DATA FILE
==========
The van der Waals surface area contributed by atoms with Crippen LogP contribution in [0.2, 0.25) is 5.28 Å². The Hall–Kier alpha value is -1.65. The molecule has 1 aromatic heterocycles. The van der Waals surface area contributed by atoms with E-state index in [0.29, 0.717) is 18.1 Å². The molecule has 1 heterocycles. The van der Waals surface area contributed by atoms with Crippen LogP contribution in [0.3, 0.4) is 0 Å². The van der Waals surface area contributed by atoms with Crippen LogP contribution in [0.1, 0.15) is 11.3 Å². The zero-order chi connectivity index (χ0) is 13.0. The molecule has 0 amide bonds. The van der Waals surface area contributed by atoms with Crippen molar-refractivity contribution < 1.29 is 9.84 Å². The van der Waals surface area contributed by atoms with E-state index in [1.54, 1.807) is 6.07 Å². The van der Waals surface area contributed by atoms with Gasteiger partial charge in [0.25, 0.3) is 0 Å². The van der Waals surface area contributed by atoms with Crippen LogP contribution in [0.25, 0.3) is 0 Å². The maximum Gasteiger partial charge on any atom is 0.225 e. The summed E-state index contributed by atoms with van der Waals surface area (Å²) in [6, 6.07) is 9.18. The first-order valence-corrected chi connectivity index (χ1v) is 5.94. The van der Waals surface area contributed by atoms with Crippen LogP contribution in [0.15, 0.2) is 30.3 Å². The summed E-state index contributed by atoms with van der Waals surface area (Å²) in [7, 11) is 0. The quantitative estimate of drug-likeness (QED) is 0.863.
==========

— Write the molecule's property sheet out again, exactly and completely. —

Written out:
The van der Waals surface area contributed by atoms with Crippen LogP contribution in [0.2, 0.25) is 5.28 Å². The Hall–Kier alpha value is -1.65. The molecule has 1 aromatic heterocycles. The van der Waals surface area contributed by atoms with E-state index in [0.29, 0.717) is 18.1 Å². The molecule has 1 heterocycles. The van der Waals surface area contributed by atoms with Crippen LogP contribution in [0.3, 0.4) is 0 Å². The van der Waals surface area contributed by atoms with Crippen LogP contribution in [0.1, 0.15) is 11.3 Å². The zero-order chi connectivity index (χ0) is 13.0. The molecule has 0 amide bonds. The van der Waals surface area contributed by atoms with Crippen molar-refractivity contribution < 1.29 is 9.84 Å². The van der Waals surface area contributed by atoms with E-state index in [1.54, 1.807) is 6.07 Å². The van der Waals surface area contributed by atoms with Gasteiger partial charge in [0.25, 0.3) is 0 Å². The van der Waals surface area contributed by atoms with Crippen LogP contribution in [0.25, 0.3) is 0 Å². The maximum Gasteiger partial charge on any atom is 0.225 e. The summed E-state index contributed by atoms with van der Waals surface area (Å²) in [6, 6.07) is 9.18. The first-order valence-corrected chi connectivity index (χ1v) is 5.94. The van der Waals surface area contributed by atoms with Crippen LogP contribution in [0.15, 0.2) is 30.3 Å². The summed E-state index contributed by atoms with van der Waals surface area (Å²) in [7, 11) is 0. The quantitative estimate of drug-likeness (QED) is 0.863.